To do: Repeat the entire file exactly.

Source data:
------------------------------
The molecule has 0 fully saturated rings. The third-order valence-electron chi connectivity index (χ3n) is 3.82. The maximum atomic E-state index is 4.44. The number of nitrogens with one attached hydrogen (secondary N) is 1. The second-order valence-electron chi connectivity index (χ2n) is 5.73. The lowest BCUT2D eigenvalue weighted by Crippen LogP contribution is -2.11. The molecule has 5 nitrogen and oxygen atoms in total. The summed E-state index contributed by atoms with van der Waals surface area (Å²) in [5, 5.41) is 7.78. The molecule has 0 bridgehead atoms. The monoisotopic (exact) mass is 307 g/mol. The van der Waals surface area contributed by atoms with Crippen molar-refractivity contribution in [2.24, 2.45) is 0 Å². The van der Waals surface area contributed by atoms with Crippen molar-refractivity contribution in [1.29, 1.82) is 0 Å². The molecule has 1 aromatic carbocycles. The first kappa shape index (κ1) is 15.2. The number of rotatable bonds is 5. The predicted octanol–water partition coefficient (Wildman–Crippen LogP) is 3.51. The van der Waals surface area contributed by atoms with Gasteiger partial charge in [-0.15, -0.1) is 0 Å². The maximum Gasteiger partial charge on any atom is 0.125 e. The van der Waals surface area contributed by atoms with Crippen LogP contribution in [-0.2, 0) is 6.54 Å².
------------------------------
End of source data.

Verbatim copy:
The molecule has 0 fully saturated rings. The third-order valence-electron chi connectivity index (χ3n) is 3.82. The maximum atomic E-state index is 4.44. The number of nitrogens with one attached hydrogen (secondary N) is 1. The second-order valence-electron chi connectivity index (χ2n) is 5.73. The lowest BCUT2D eigenvalue weighted by Crippen LogP contribution is -2.11. The molecule has 5 nitrogen and oxygen atoms in total. The summed E-state index contributed by atoms with van der Waals surface area (Å²) in [5, 5.41) is 7.78. The molecule has 0 bridgehead atoms. The monoisotopic (exact) mass is 307 g/mol. The van der Waals surface area contributed by atoms with Crippen molar-refractivity contribution in [2.24, 2.45) is 0 Å². The van der Waals surface area contributed by atoms with Crippen molar-refractivity contribution in [1.29, 1.82) is 0 Å². The molecule has 1 aromatic carbocycles. The first kappa shape index (κ1) is 15.2. The number of rotatable bonds is 5. The predicted octanol–water partition coefficient (Wildman–Crippen LogP) is 3.51. The van der Waals surface area contributed by atoms with Gasteiger partial charge in [-0.15, -0.1) is 0 Å². The maximum Gasteiger partial charge on any atom is 0.125 e. The van der Waals surface area contributed by atoms with Crippen LogP contribution in [-0.2, 0) is 6.54 Å².